On the Role of Game Theory in Modelling Incentives and Interactions in Mobile Distributed Systems

On the Role of Game Theory in Modelling Incentives and Interactions in Mobile Distributed Systems

Mohammed Onimisi Yahaya (University of Hafr Albatin, Saudi Arabia)
Copyright: © 2017 |Pages: 29
DOI: 10.4018/978-1-5225-0602-7.ch005


Advances in wireless networking has led to a new paradigm of Mobile Distributed Systems (MDS), where data, devices and software are mobile. Peer-to-Peer (P2P) networks is a form of distributed system in which sharing of resources has some similarities to our traditional market in terms of goods and relationship. Game theory provides a mathematical framework for understanding the complexity of interdependent decision makers with similar or conflicting objectives. Games could be characterized by number of players who interact, possibly threaten each other and form coalitions, take actions under uncertain conditions. The players receive some reward or possibly some punishment or monetary loss. Our primary objective is to provide an insight into the role and suitability of game theory in the study of Economics of P2P systems. In order to achieve this objectives, we investigate different classes of game theory, review and analyze their use in the modelling of P2P system.
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Distributed Systems is a form of computing paradigm that the applications and popularity has exploded over the years. Distributed system is a collection of autonomous computer systems connected together via networks and distribution middleware. These enable connected devices to coordinate their activities and to share the resources of the system, so that the users perceive the system as a single integrated computing facility. P2P network is a form of distributed systems that have received significant attention in recent years, due to the advancement in the world of information technology. P2P networks have inspired the design of social networking sites that made large scale interaction of people and businesses possible. Mobile P2P paradigm is a form of mobile distributed systems (MDS) that focuses on sharing of storage, software, and data amongst network devices. Peer-to-Peer (P2P) systems have been adopted as a viable alternative to client-server networks. This is due to the inadequacy of client-server architecture to cope with ever increasing demand for expansion and scalability. Servers in client-server systems sometimes constitute a bottleneck to expansion and attack on the server may results into a single point of failure. P2P system is a distributed system that eliminates partially or completely the need for a central server. A P2P system is described as a system that relies on computing power and bandwidth of nodes at the ends of a connection rather than concentrating on low number of servers within the network (P.Pradeep, Kumar, Shekar, & Krishna, 2012). In (Roussopoulos, Baker, & Rosenthal, 2004), the authors defined P2P systems as any network that exhibits the following characteristics: distributed control, self-organized and symmetric communication. There are many types of P2P systems, mostly used for large scale content distribution, file sharing, platform sharing, communication, distributed computation and collaboration. Peers in P2P networks are autonomous - the desire to do anything without external influence. This autonomy guarantee peers' independent activities; this may include voluntary sharing, free will entry and exit from the network, change of identity, honesty or dishonest dispositions to others and carry out trustworthy or untrustworthy transactions. Furthermore, peers in P2P networks have equal role. A server this time might become a client after a while. The features of P2P networks made modelling peers interactions a complex task. Incentives are incorporated in the design of P2P systems so as to: (1) Ensuring fairness among all participating peers. (2) Enhancement of cooperation, and (3) Alleviating the untrustworthy resources. Incentives have been identified to encourage cooperation amongst participating peers in P2P Systems. These incentives could be monetary such as digital coin and other kinds of non-priced incentives that designers deem fit. Incentives used in the literature are TTL (Time-to-live), bandwidth, service, delay times, network membership, peer rating and trust (Krishnan & Smith, 2002). Moreover, most of the incentive approaches differ in the type of incentive used and the methods of managing the incentives.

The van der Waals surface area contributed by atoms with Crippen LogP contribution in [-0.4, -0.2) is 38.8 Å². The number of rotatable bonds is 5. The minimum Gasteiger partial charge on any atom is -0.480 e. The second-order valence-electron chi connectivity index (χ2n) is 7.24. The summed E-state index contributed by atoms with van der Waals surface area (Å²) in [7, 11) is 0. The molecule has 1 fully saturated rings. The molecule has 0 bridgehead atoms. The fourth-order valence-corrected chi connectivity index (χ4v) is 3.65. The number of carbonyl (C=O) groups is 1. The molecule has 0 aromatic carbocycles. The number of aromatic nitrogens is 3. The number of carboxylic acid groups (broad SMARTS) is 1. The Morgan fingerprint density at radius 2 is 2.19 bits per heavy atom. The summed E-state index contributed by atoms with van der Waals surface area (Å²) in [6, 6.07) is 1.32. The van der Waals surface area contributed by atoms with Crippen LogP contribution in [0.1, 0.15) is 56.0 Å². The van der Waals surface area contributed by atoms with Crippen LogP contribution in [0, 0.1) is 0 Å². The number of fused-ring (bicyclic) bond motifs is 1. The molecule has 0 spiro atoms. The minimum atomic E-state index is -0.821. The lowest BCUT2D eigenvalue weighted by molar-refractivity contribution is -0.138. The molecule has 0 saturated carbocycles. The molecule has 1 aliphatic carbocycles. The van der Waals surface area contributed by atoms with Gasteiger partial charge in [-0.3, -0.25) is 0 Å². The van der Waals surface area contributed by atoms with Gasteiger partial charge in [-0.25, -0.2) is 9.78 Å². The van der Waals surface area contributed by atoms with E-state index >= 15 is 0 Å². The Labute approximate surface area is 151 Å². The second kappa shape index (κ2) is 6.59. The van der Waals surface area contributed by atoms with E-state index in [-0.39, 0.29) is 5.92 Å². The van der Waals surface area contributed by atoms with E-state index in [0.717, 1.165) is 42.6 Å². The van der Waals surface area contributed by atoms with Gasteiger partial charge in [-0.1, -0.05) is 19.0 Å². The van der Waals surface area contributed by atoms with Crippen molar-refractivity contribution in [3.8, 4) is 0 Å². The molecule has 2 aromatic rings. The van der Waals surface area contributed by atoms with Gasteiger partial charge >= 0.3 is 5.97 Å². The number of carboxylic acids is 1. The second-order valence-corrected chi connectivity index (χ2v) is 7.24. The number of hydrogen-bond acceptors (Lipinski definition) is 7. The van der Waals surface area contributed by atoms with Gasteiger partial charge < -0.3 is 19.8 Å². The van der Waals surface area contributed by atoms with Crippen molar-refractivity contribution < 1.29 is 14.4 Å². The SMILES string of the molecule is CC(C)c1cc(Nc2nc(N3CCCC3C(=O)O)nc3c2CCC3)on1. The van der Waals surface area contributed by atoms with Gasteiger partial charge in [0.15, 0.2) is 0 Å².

Game theory offers a rich mathematical framework for the analysis of interactions in a strategic environment like P2P system. Though the interaction in real P2P systems are more complex, game theory provides us with an acceptable understanding of complex interactions such as between peers in P2P networks. Game theory modelling is appealing to model interactions of peers in P2P networks due to the fact that difference of cost and incentives are natural net benefit that can easily be modelled as payoff function. Also, the rationality assumption of game theory that every player tends to maximize their utility tends to fit exactly the situations in P2P system.

Game Theory has been applied in modeling human behaviour in politics, social and economics, to study interaction between or amongst players. Game models decision making in an interaction between or amongst rational participants, hence it is an analytical tool that help us to understand our observation when decision makers interacts (Osbourne, 2003). Games can be used to predict, describe and prescribe interplay between competition and cooperations (Coopetition) (Adam & Nalebuff, 1997). Specifically, Behavioural game theory (Camerer, 2003) deals with the study of individual behaviour in an interaction in which the outcome, success or failure of the decision maker depends on the choice of others.